Thursday, February 21, 2008




By Jerry Okungu

Once more, all roads are leading to Accra, Ghana; Kwame Nkurumah’s birthplace this coming weekend. African Heads of State and Government will converge in the coastal city of this ancient Gold Coast to deliberate on several divergent agenda with a thin connecting thread that runs through them all.

As I write this article, my bags are also packed ready to join the thousands of excited Africans that will join in the debate in several forums. Already, hundreds of experts and diplomats from 53 African countries together with their development partners have started burning midnight oil to prepare tons of resolutions for endorsement by African rulers.

But if I may ask, what exactly is the excitement about, considering that this AU summit has become such a routine when you consider that the same leaders nowadays meet as often as every six months across the continent? It is easy to remember that between June 2006 and now, this will be third such meeting in Banjul, Addis Ababa and now Accra.

The difference this time is that a circulating document received from the Chairman of the AU Commission is very categorical that that the only agendum in the AU premier Summit will be the discussion on the proposed Africa’s Union Government. And to show how serious the proponents of this project are, several debates have been initiated in several capitals across the continent to give the ever vocal civil society an opportunity to debate the proposals.

Listening to these lively debates through BBC Network Africa, one gets the impression that Africans are still as divided as they were in 1963 when Kwame Nkurumah first tabled the same proposal at the OAU summit. Strangely enough the most vocal opponents of this union government debate are still the same elites that killed it forty years ago!

As the South African and Algerian presidents will be bracing themselves for their governance records to be reviewed by their peers, another heated debate will be on how to integrate the operations of the New Partnership for Africa’s Development into the African Union bureaucracy. One of the ardent champions of this integration has been Abdulahi Wade of Senegal, who has never wasted an opportunity to criticize the NEPAD Secretariat in South Africa for its ineptitude and dragging of its feet on the process.
More telling was Wade’s recent outburst that NEPAD had lost direction and instead its management spends millions of dollars a year attending useless meetings that have no connection with NEPAD’s original goals.

However, considering that the APRM and NEPAD forums will precede the Union Government debate, one may be forgiven for thinking that everything else will end up being a side show in readiness for the big debate.

Reports reaching us in Nairobi indicate that already the big boys of Africa like Muamar Gaddafi of Libya; one of the most vocal proponents of the Union Government has already pitched his tent in neighboring Sierra Leone, waiting to roll into Accra in his characteristic style for the grand debate.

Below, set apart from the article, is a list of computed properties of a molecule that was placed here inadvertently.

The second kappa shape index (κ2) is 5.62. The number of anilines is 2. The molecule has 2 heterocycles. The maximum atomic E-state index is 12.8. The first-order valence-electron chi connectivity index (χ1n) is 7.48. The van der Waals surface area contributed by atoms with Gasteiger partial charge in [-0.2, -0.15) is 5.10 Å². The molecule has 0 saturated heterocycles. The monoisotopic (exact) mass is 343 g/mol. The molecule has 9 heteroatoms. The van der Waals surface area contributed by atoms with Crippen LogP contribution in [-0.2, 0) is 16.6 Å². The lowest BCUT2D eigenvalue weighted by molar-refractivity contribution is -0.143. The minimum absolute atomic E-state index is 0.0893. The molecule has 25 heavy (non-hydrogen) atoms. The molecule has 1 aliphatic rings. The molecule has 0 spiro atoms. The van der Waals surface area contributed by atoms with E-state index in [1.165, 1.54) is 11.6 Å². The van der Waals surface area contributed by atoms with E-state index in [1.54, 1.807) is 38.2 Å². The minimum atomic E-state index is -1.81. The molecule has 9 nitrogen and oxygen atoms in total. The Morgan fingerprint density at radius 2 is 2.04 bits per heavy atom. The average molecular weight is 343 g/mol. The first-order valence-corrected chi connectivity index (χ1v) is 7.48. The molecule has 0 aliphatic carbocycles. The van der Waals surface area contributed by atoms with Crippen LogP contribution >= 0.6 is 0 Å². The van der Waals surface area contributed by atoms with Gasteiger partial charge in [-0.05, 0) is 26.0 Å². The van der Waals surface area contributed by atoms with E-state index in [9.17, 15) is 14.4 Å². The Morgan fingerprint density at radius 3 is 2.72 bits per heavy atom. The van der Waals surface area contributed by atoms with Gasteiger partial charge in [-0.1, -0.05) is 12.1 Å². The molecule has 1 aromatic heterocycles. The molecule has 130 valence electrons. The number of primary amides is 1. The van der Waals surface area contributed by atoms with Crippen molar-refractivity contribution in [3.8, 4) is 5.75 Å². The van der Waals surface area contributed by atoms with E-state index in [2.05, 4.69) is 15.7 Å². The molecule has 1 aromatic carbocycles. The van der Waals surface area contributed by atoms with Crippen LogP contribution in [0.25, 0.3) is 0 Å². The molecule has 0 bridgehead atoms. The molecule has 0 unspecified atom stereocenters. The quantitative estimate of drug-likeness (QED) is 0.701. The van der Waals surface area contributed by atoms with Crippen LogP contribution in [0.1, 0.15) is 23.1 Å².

Back here in East Africa, this debate must cause us some nightmare of sorts if not utmost confusion. Yes, it must, considering that in the last eight or so months, we have spent sleepless nights hitting the road with the campaign for an East African Federation.

Now, suppose Africa reaches a consensus for a continental government, shall we abandon our project half way when we have just admitted our neighbors, Rwanda and Burundi into our Community? What about the COMESA accord that took place in Nairobi just last month and paved the way for a common Customs Union?

But again, Africa being Africa, there is a remote possibility that such a decision with far reaching consequences will be achieved in Accra in two days of deliberations.
The diversity of interests and ideological differences cannot possibly allow for a speedy decision. One just needs to look at the economic disparities, poverty levels and internal conflicts bedeviling several member states. It will be impossible to imagine Robert Mugabe acceding power in his lifetime to a fellow African leader no matter how popular that leader may be across the continent.

Since this union government agenda is driven by aging African strongmen, there is a real possibility that they will drag the agenda long enough to allow them finish their terms in office. If they agree on dates like 2015 and 2025 as the period of implementation, leaders like Thabo Mbeki, Robert Mugabe, Muamar Gaddafi, Yoweri Museveni and Mwai Kibaki will be celebrating their 90th and 100th birthdays if they will be lucky to be alive. In East Africa, only Tanzanian, Rwandan and Burundian presidents will be lucky to witness the event in their twilight years.

But again, why not? In a way, this debate will be good for us in East Africa where we have been grappling with our own small federation idea. May be it will be a wake up call for us to rethink our own regional debate.